5 Tips to Teach Loose Leash Walking

Does your dog pull you all over on walks? Do you have a new puppy and want to set them on the right path? Here are some of our best tips to keep your shoulder from dislocating!

First…what is the function of pulling? Ah yes, it gets the dog where they want to go! It is a totally normal dog behavior. Sniff over here…sniff over there…oh wait a squirrel, gotta get to that tree and pee on it! Unfortunately, it can be pretty unpleasant to be yanked around for us humans. It’s on us to teach our dogs what we want them to do in our human world.

  1. Reward your dog for being at your side or even behind you. Think about rewarding at the seam of your pants or even further back. Or what some people may call “heel”. You can name it whatever you want. And you can set your criteria for this behavior in whichever way you like. Some people want their dog right at their side for the entire walk, especially if they live in a busy city setting. Others just simply don’t want the dog pulling and they don’t mind if the dog is in front of them, or to the side, as long as the leash is loose. Where you reward though matters and when teaching our dogs to walk on leash calmly, I actually like starting to teach this in the house or in the backyard where there are lower distractions. Simply have your treats ready and reward at your side. Walk one step, reward. Walk two steps, reward. Now three steps. Get the picture?
  2. Use the environment as the reward for not pulling. Does your dog not take treats on walks? They may be over stimulated and unable to accept food. In an ideal world, it would be best to not let our dogs get to that point but for some dogs, a walk is their main form of enrichment and exercise. That’s okay, we can still teach them not to pull. You may have heard the term “be a tree” before. If I am working with a dog and they start pulling on the walk, I will simply stop and freeze, give a little tug back on the leash(Dogs have an oppositional reflex and will resist pressure when applied..thus the importance of teaching our dogs that giving into that pressure by giving some slack into the leash, is beneficial to them) and as soon as the dog gives me some slack I am going to praise them and cue them to go sniff or check out whatever it is they are after. Just be consistent with the cue you use. If when you give your cue, the dog starts pulling again, just repeat the “be a tree” exercise. Your dog will be as tired from this mental exercise as they would be from a longer walk. Trust me!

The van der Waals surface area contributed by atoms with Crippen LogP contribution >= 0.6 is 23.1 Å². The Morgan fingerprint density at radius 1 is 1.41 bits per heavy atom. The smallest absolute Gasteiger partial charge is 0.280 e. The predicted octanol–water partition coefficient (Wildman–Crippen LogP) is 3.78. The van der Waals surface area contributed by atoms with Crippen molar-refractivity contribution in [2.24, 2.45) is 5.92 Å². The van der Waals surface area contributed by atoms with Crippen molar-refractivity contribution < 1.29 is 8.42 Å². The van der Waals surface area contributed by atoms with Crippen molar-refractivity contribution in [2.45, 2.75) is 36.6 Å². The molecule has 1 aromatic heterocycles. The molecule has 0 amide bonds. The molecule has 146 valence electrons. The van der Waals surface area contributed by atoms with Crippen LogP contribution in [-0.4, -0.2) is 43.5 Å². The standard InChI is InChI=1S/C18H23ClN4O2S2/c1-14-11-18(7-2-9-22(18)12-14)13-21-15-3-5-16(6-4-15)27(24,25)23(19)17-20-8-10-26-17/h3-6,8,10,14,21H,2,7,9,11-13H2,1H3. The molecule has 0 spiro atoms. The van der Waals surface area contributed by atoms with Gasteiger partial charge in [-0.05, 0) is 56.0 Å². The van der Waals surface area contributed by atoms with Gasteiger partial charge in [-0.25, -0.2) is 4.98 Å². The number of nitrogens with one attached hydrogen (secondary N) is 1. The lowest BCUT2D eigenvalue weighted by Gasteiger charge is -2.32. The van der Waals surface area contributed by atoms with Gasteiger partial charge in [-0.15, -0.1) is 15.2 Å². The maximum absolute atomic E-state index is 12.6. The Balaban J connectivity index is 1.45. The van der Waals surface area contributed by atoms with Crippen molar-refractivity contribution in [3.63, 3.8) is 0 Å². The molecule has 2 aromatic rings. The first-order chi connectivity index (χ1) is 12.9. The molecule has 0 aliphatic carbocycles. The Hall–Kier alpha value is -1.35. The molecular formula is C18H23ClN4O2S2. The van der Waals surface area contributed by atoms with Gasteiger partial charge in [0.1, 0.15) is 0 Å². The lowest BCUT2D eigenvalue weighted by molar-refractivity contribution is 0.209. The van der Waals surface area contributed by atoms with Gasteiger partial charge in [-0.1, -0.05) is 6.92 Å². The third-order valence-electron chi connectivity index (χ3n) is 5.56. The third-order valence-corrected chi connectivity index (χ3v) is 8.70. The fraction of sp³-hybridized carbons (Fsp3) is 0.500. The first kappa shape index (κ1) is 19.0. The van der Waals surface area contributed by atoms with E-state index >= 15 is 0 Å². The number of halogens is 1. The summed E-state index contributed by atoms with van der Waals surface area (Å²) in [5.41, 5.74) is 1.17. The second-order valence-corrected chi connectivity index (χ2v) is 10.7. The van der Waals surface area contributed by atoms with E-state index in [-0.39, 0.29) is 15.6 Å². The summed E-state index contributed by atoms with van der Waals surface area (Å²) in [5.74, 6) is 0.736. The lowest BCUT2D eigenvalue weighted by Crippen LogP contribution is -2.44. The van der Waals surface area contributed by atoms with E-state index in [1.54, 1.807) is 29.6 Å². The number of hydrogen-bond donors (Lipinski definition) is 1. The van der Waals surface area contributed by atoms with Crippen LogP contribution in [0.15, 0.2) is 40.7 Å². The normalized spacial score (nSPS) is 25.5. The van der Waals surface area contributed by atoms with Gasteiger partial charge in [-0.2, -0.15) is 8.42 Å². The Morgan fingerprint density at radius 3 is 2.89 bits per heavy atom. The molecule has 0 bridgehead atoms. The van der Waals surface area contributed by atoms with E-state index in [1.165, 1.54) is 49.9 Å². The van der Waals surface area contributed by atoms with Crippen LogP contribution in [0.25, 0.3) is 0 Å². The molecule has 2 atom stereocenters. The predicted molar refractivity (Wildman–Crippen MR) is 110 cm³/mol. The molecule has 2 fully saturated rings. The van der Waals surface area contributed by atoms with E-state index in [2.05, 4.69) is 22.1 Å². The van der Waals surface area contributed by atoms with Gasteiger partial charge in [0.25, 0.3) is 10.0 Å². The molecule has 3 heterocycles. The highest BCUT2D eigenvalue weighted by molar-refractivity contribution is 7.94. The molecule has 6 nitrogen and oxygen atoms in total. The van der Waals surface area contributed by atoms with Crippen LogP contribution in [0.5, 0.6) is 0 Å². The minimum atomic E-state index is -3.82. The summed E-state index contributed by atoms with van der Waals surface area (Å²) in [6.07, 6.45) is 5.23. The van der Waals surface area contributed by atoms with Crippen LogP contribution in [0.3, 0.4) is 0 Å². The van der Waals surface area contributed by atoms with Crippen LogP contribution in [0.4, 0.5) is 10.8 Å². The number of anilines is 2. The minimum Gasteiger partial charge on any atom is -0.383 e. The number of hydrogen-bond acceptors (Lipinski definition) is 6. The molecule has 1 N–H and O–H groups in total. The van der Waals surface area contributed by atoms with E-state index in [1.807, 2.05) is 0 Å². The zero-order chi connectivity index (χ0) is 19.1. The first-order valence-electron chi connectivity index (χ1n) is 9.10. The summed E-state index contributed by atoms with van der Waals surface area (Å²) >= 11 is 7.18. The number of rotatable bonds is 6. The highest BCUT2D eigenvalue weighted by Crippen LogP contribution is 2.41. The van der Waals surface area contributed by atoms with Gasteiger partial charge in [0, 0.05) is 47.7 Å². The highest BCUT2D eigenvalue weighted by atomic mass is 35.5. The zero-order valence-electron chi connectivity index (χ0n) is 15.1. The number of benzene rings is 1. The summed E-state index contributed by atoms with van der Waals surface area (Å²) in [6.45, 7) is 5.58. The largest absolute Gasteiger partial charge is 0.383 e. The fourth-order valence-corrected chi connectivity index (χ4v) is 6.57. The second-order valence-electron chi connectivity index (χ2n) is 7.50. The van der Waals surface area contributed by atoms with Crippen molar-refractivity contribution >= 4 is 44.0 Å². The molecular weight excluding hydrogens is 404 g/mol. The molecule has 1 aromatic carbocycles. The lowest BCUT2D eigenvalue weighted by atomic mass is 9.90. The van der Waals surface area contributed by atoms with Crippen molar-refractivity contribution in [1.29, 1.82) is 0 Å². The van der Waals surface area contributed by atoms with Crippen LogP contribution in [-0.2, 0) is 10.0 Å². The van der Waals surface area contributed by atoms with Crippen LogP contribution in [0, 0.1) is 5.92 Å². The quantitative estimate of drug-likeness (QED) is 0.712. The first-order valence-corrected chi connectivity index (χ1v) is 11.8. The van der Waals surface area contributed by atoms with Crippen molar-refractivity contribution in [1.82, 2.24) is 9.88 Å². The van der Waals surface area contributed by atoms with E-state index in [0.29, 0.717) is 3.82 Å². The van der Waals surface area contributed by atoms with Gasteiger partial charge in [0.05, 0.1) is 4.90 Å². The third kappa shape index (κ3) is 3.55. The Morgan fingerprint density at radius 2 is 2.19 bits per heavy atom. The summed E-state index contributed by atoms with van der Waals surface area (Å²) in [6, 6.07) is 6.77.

3. Some dogs are so strong and have been reinforced for pulling(pulling in and being allowed to pull in and of itself is reinforcing) for so long that the “be a tree” exercise is not as effective. In these cases, I will simply turn the opposite direction. Sometimes the dog will then pull again going that way…and we simply turn around again. Most dogs quickly will realize that this pulling thing just isn’t working out for them, and if you pair this in conjunction with a reward when the dog turns to follow you, now you have a dog who values not pulling, and following you more then trying to pull.
  4. Loose leash walking takes consistency and practice. There is no overnight magical fix. If your dog has a really strong history of pulling, it is going to be that much harder to change the behavior. Be consistent, set your criteria, and stick to it!
  5. Tools don’t teach dogs, people do but some equipment can be helpful to use in conjunction with training. My favorite harness to use is the Coastal Walk Right Harness. What I love about it is that it is a Step In harness so it is very easy to put on. A lot of no pull harnesses are overly complicated and not user friendly. I also love that this harness gives the dogs shoulders range of motion, some no pull options can actually alter your dogs gait and cause issues down the road. Again, this won’t solve pulling or teach your dog what to do but it can definitely help the process and save your arms and shoulders in the meantime.

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